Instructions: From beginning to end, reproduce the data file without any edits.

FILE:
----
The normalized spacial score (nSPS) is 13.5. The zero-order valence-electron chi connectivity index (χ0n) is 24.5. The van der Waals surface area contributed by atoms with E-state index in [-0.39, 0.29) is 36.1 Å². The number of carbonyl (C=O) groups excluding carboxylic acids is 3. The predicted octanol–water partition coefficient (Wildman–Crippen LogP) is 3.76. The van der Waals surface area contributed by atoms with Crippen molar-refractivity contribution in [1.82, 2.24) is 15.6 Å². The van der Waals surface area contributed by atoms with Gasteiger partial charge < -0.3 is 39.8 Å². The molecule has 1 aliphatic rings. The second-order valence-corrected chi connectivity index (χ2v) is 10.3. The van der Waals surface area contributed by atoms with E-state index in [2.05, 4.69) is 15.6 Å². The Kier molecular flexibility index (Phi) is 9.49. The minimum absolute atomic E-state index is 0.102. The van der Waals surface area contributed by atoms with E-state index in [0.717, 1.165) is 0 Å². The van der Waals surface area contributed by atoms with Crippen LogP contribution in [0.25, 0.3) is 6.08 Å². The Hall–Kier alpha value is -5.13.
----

The normalized spacial score (nSPS) is 13.5. The zero-order valence-electron chi connectivity index (χ0n) is 24.5. The van der Waals surface area contributed by atoms with E-state index in [-0.39, 0.29) is 36.1 Å². The number of carbonyl (C=O) groups excluding carboxylic acids is 3. The predicted octanol–water partition coefficient (Wildman–Crippen LogP) is 3.76. The van der Waals surface area contributed by atoms with Crippen molar-refractivity contribution in [1.82, 2.24) is 15.6 Å². The van der Waals surface area contributed by atoms with Gasteiger partial charge < -0.3 is 39.8 Å². The molecule has 1 aliphatic rings. The second-order valence-corrected chi connectivity index (χ2v) is 10.3. The van der Waals surface area contributed by atoms with E-state index in [2.05, 4.69) is 15.6 Å². The Kier molecular flexibility index (Phi) is 9.49. The minimum absolute atomic E-state index is 0.102. The van der Waals surface area contributed by atoms with E-state index in [0.717, 1.165) is 0 Å². The van der Waals surface area contributed by atoms with Crippen LogP contribution in [0.25, 0.3) is 6.08 Å². The Hall–Kier alpha value is -5.13.